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Read this: The battle over the infamous cult classic Manos: The Hands of Fate

“J.R.R. Tolkien’s kid catches shit, but he just wants to protect his father’s work. Same thing.” So says Joe Warren, whose father, Hal Warren, directed what many people consider to be among the worst films of all time. Shot in 1966 for a miniscule $19,000 in the badlands outside of El Paso, Manos: The Hands Of Fate tells the tale of a vacationing family who find themselves at the mercy of a polygamous pagan cult led by a robe-wearing megalomaniac called the Master and his satyr-like sidekick, Torgo. The film was an utter bomb in ’66 and disappeared after a brief run on the drive-in circuit, only to resurface in a big way in 1993, eight years after Hal Warren’s death, when it was used as cannon fodder in one of the most infamous and beloved episodes of Comedy Central’s Mystery Science Theater 3000. Host Joel Hodgson and his robot pals were grimly fascinated by Torgo’s oversized knees, the nonsensical plot, the horrendous dubbing, the asleep-at-the-switch editing, and the fact that “every frame of this movie looks like someone’s last-known photograph.” For years, the film was only available in a dingy public domain print, until an original negative was discovered by a collector. This, somehow, led to an improbably bitter mini-war over Manos, which has now been detailed by Jake Rossen in a Playboy article entitled “The Battle Over The Worst Movie Ever.”

When Manos fan Ben Solovey discovered the precious original footage in 2011, the film “looked like it had been run over by a truck.” Nevertheless, Solovey trumpeted his find online, attracting the attention of both Roger Ebert and MST3K’s Mike Nelson, and was able to raise $50,000 on Kickstarter to restore the film to its former quasi-glory. The director’s heir, Joe Warren, strongly felt that his dad’s movie was not in the public domain and that the Warren family was entitled to some cut of whatever proceeds Manos: The Hands Of Fate was able to reap, including T-shirt sales. Another unexpected combatant in the fight over Manos is actor-turned-artist Jackey Raye Neyman-Jones, who as a girl portrayed Debbie in the film and whose father, Tom Neyman, played the Master and designed some key Manos props and costumes, including the Master’s robe and portrait. She, too, now finds herself in conflict with Joe Warren.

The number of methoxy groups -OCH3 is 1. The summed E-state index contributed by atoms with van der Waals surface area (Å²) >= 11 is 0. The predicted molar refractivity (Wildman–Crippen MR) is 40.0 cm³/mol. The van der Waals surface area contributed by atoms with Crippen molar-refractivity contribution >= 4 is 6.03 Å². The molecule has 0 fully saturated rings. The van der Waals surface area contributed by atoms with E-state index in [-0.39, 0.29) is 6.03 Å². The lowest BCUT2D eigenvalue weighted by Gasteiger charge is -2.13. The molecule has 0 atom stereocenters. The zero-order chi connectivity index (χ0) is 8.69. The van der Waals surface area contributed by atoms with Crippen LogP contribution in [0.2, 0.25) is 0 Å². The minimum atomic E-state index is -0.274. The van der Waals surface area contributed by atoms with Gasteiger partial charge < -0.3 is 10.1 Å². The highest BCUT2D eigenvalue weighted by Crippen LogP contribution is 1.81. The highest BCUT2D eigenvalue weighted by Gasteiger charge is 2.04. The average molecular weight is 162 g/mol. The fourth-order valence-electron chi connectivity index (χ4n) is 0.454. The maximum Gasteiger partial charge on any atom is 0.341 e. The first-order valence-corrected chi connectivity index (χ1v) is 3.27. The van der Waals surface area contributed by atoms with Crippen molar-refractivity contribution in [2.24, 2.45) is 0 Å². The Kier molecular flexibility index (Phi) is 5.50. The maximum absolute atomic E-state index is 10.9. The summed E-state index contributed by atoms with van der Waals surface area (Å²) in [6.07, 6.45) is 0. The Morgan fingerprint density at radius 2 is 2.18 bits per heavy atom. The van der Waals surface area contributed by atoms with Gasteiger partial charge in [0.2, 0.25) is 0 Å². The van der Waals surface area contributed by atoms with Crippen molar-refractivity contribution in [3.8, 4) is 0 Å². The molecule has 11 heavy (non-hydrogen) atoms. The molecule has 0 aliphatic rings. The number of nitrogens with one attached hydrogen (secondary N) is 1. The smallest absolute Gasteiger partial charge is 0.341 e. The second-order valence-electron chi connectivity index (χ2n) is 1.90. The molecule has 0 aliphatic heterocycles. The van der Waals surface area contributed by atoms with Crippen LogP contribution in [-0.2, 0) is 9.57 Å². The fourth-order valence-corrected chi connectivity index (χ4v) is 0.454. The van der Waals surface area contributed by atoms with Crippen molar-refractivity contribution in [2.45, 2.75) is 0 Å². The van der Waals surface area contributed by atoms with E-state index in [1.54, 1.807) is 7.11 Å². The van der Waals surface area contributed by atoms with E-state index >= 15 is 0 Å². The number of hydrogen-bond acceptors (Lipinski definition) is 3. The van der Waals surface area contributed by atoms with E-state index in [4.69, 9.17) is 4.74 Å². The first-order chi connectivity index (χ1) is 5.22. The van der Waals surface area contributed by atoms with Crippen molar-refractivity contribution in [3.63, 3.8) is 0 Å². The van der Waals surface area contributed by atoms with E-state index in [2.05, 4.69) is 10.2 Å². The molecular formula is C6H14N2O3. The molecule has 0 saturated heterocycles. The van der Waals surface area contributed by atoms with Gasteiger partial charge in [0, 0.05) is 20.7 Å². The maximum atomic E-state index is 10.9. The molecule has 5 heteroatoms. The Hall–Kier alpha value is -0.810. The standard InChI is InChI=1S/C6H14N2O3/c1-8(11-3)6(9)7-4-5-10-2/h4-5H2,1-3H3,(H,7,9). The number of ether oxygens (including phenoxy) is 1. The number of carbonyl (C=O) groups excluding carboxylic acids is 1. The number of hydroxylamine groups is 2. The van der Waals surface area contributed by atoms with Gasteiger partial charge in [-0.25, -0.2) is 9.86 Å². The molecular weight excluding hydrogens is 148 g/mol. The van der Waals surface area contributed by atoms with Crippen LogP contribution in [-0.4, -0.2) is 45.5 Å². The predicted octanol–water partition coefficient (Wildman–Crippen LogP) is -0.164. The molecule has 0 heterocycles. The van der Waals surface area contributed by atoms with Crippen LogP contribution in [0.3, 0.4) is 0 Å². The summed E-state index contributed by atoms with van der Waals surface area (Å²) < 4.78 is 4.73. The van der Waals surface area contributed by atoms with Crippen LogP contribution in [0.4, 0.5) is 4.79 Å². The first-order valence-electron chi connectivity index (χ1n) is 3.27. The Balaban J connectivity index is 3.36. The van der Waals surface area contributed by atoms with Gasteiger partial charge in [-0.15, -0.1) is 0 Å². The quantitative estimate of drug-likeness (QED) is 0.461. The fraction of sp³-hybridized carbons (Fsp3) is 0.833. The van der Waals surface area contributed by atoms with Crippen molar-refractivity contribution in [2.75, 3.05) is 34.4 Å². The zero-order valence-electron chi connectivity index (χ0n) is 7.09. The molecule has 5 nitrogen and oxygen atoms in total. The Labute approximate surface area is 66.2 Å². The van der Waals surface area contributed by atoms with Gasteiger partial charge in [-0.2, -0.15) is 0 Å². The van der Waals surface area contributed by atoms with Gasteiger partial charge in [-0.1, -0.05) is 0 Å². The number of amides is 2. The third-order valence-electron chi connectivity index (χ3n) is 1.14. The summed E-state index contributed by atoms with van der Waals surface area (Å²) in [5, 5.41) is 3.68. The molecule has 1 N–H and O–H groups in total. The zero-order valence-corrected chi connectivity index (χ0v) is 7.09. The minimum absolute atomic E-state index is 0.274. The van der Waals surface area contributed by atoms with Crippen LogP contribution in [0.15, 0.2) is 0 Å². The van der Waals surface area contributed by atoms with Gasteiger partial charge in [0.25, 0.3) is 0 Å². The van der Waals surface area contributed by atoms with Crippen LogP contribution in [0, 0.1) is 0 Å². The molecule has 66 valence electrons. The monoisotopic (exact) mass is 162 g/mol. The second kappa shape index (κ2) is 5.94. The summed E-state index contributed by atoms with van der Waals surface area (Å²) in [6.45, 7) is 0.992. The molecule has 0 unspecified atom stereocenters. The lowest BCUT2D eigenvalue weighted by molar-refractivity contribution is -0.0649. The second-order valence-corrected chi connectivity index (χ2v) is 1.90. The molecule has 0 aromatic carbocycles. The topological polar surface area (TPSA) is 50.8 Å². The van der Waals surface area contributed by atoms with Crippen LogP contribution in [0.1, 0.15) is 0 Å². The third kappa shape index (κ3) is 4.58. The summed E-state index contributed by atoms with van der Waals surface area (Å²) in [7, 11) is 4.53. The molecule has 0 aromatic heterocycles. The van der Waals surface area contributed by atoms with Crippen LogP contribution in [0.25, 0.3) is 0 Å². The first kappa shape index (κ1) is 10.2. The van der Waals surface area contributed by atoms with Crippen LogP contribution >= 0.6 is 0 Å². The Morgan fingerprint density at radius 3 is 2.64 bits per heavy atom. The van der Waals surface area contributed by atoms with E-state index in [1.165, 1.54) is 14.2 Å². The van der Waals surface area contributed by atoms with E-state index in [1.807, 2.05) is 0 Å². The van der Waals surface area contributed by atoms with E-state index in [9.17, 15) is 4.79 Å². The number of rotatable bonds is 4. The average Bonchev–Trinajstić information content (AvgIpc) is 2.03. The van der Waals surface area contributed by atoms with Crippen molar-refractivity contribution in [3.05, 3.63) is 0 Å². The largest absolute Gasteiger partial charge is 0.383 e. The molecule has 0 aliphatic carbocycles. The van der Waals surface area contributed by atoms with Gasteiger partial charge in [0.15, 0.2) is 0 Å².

A wild card in the already-convoluted Manos saga is a mysterious man named Rupert Talbot Munch Sr. who has made numerous YouTube videos in character as Torgo and who “attempted to install himself as the curator of the Manos estate” after trying and failing to produce a sequel to the 1966 film. Munch’s main accomplishment thus far has been strong-arming his way into RiffTrax’s live showing of Manos in 2012.

While all of these people settle their differences over a movie nobody wanted for decades, the restored version of Manos: The Hands Of Fate lands on Blu-ray this month from Synapse films.

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